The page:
Vineet Nayar, the highly respected CEO of HCL Technologies, one of India's hottest IT services vendors ... related a recent experience with an education official in a large U.S. state. The official wanted to know why HCL, a $2.5 billion (revenue) company with more than 3,000 people across 21 offices in 15 states, wasn't hiring more people in his state. Vineet's short answer: because most American college grads are "unemployable."
They're far less inclined than students from developing countries like India, China, Brazil, South Africa, and Ireland to spend their time learning the "boring" details of tech process, methodology, and tools--ITIL, Six Sigma, and the like. ... [So] most Americans are just too expensive to train.
This ground has been tread before here but I feel compelled to weigh in again and call BS.
Americans "just too expensive to train?"
This might be an effective claim for an off-shoring firm exec to sell to clueless American upper management but in the real world, this is garbage. Any reporter writing stories about outsourcing and propagating these types of sound bytes should be forced -- at gunpoint -- to read the classic Fred Brooks text The Mythical Man-Month.
If they did, the following points would become crystal clear:
1) development of large-scale software systems is still mostly art, not reductive science that can be distilled and dumbed down to simple, interchangeable parts and assembled like a Pontiac. You can certainly TRY to develop software like this but you get... a Pontiac
2) a crucial part of any large team project is the pyramid structure of the team's management and communication flows. If the pyramid is too flat, the cats go off in to many directions without a coherent, unified design and corrective cycles to keep them marching in a single productive direction and the whole system won't come together. If the pyramid has too many layers of management, communication costs and mis-information will impair both the design and productivity which will produce inferior products and blow budgets
3) there's a huge difference between "software" and a "system product". "Software" is any program that compiles correctly and produces correct results for expected inputs and provides some value. A "system product" is a collection of software and supporting documentation that
* compiles successfully and produces correct results for expected inputs
* has guardrails to identify unexpected inputs and produce valid errors rather than false results or no results
* includes "housekeeping" functions to operate the tool as part of a larger framework
* includes design documentation that ensures inevitable modifications required later in time can be made consistently and reliably without starting from scratch or major re-factoring
* includes documentation on "routine maintenance" to ensure the system stays running, can be backed up safely, etc.
What does any of the above have to do with outsourcing (and off-shoring in particular)?
The idea you can pay an army of outside contractors to write your mission critical applications and create all the "leave-behind" documentation of a true "system product" and have a skeleton team of permanent employees absorb it to operate the system and make subsequent modifications is pure fantasy. Even if the outside contractors produce good documentation, the nature of software still makes that documentation VERY difficult to absorb if you the reader were not intimately involved in the actual source code development.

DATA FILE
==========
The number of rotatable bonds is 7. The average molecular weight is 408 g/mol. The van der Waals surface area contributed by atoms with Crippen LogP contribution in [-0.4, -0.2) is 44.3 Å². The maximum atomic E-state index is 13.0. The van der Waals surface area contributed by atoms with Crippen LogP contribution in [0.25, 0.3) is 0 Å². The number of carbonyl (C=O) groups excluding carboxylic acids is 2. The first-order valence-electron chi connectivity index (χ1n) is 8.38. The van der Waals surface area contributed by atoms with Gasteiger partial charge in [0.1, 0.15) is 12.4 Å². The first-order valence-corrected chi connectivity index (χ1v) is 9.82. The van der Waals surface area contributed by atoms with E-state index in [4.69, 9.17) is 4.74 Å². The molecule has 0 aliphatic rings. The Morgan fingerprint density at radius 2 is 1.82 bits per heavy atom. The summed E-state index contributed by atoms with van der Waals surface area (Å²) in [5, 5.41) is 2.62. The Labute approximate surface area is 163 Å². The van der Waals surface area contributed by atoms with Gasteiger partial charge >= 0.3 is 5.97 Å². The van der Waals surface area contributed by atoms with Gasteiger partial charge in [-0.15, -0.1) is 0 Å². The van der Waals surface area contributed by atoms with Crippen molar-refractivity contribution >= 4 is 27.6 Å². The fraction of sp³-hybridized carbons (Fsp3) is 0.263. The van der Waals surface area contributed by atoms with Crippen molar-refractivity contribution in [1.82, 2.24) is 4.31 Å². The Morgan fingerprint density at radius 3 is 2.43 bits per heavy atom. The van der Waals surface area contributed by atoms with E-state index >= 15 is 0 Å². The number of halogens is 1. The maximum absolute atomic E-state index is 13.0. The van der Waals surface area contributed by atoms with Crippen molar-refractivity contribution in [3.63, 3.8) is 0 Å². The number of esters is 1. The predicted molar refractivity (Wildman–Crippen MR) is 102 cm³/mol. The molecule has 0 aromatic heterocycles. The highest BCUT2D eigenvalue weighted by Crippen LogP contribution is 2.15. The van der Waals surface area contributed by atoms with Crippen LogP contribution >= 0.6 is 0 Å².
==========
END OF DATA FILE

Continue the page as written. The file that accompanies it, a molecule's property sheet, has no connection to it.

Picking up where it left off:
The idea you can pay an army of outside contractors for major system work when the contractors are working half a world away and on the opposite side of the clock and "herd the cats" and keep them marching in the same direction without undue amounts of extra management time and keep a project on schedule is pure fantasy. Sure the off-shore team might be 50% of the hourly rate of local contractors or full-time staff. Chances are your 50% hourly savings will be eaten up in the form of extra "ramp-up" time as you haggle over terms and conditions and sit in meetings (much like depositions) in which you explain what the system is supposed to do and EXACTLY how they are to code it, test it and deliver it back to you. These issues are tough enough to tackle in the same room, much less when the worker bees on your side and worker bees at the outsourcer are half a world apart working on opposite sides of the clock.
All the money that American executives think they're saving by not training local workers is being spent incrementally, in hidden form, on EVERY PROJECT as a new crop of outsourced or off-shore resources are "brought up to speed" on the latest enhancement or bug fix release on your mega-system whose development was outsourced last year. Few college graduates anywhere on the planet enter the work force creating high-availability, fault-tolerant, on-line transaction processing oriented systems with AJAX GUI front ends, web-service oriented middleware tiers, and Oracle DB back-ends housing terabytes of data (add your own favorite IT buzzwords as desired...). Learning those skills takes practice in the real world -- the only choice is who gets the practice?
American firms giving this practice to off-shore contractors in an attempt to "save" 50% on projects that wind up taking 2x as long as they should are doing so at their own eventual peril.